June 20, 2009 |
Texas financier R. Allen Stanford, accused of defrauding investors of $7 billion, paid Antigua's top bank regulator more than $100,000 to conduct fake audits and mislead U.S. investigators, according to an indictment unsealed Friday. Federal prosecutors said the alleged bribes helped Stanford and colleagues conceal an elaborate Ponzi scheme that lured about 30,000 investors, many in the U.S.
June 19, 2009 |
Texas billionaire R. Allen Stanford, head of the troubled Stanford Financial Group, was arrested by the FBI in Virginia on Thursday, his attorney said. Authorities plan to unseal an indictment of Stanford today, law enforcement officials said. The Securities and Exchange Commission filed civil charges this year accusing Stanford and his top executives of conducting an $8-billion fraud by advising clients to buy certificates of deposit from Antigua-based Stanford International Bank.
June 14, 2012 |
HOUSTON -- Texas billionaire financier R. Allen Stanford was sentenced to 110 years in prison Thursday for running what authorities have called one of the largest Ponzi schemes in U.S. history. The sentence was handed down by U.S. District Judge David Hittner in Houston after a court hearing at which Stanford, 62, spoke, followed by two investors. In March, a Houston jury convicted Stanford on all but one of 14 fraud-related counts and cleared the way for U.S. authorities to seize millions from Stanford's bank accounts.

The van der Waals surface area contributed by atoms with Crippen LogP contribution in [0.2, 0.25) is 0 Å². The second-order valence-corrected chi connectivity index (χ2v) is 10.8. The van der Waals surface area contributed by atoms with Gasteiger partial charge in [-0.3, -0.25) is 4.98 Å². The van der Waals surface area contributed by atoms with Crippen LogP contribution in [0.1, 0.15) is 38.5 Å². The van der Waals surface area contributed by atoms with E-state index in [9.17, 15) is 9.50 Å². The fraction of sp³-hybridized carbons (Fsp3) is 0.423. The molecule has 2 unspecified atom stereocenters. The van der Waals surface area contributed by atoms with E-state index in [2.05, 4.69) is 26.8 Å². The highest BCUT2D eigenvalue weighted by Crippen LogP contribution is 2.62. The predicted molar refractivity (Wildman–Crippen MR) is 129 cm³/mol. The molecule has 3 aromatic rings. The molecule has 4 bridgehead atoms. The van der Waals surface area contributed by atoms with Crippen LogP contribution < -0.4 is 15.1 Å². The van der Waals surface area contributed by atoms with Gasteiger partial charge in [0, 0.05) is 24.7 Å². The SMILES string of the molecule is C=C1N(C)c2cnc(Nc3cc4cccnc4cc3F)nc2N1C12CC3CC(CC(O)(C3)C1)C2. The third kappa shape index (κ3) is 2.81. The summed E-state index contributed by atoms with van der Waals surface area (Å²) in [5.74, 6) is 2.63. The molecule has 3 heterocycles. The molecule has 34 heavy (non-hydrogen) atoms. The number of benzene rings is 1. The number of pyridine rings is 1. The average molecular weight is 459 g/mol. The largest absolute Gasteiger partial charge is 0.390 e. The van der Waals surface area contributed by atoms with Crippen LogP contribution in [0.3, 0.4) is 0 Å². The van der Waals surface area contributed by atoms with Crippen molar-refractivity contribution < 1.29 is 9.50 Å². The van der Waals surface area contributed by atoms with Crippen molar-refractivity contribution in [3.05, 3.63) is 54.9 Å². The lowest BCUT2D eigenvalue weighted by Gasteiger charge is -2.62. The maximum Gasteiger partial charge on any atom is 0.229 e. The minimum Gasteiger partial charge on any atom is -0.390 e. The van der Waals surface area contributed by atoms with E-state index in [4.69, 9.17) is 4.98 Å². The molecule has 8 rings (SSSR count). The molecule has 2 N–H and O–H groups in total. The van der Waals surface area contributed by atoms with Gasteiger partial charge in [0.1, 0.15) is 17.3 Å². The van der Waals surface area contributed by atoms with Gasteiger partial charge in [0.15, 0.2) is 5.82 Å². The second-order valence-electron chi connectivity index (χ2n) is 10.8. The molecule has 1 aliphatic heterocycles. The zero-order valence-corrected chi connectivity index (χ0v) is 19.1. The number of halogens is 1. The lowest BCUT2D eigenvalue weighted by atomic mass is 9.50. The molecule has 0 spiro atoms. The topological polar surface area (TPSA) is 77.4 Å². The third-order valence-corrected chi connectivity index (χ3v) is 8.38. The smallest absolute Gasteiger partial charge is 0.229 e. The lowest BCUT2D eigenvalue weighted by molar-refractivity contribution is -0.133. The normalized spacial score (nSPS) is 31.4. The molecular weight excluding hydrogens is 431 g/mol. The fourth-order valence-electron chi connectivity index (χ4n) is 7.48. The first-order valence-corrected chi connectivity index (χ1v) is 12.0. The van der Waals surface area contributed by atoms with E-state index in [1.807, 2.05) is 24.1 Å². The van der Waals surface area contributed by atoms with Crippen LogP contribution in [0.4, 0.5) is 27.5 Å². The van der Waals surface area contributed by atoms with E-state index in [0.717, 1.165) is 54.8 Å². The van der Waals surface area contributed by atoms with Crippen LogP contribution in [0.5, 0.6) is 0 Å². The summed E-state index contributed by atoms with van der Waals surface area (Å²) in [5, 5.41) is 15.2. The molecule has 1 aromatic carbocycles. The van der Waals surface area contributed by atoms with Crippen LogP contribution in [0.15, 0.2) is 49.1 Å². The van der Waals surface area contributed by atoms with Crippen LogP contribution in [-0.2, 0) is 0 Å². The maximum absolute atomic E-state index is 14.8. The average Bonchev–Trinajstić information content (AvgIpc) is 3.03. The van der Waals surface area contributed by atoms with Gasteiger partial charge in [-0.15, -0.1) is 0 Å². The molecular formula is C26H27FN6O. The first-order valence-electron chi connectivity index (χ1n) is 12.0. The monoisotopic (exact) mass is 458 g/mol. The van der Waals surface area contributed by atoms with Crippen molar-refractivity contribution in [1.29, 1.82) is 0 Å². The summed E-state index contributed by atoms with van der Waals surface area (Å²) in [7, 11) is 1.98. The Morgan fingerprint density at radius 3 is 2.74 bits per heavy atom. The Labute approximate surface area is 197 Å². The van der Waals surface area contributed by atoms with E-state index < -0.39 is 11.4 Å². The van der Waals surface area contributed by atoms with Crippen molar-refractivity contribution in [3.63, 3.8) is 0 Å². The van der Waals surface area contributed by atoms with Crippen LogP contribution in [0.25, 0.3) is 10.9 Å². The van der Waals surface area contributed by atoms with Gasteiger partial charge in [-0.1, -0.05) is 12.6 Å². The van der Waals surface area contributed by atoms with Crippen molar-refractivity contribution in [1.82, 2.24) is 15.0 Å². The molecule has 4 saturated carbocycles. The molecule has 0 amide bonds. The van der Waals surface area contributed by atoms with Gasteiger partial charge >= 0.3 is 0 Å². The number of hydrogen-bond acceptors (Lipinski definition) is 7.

April 17, 2010 |
The Securities and Exchange Commission didn't conduct a meaningful probe of indicted money manager R. Allen Stanford until 2005, even though examiners suspected him of operating a Ponzi scheme eight years earlier, an internal report found. The agency's Fort Worth office did four reviews of Houston-based Stanford Financial Group Co. starting in 1997 and determined after each one that Stanford's purported returns on certificates of deposit were highly unlikely, SEC Inspector General H. David Kotz wrote in a report released Friday.
October 7, 2013 |
WASHINGTON - The Supreme Court opened its new term Monday by hearing arguments on who can be sued for a massive Ponzi scheme and by saying "no" to more than 1,900 litigants who had hoped the justices would hear their appeals. The court ignored the partial government shutdown and said it would continue with "normal operations," at least this week. Because the Constitution forbids reducing pay for federal judges while they hold office, the justices will continue to receive their salaries.
June 26, 2009 |
Texas billionaire R. Allen Stanford pleaded not guilty to charges that he swindled investors out of $7 billion as part of a massive investment scam. Stanford entered his plea during his arraignment in federal court. The financier was indicted on charges that his international banking empire was a Ponzi scheme.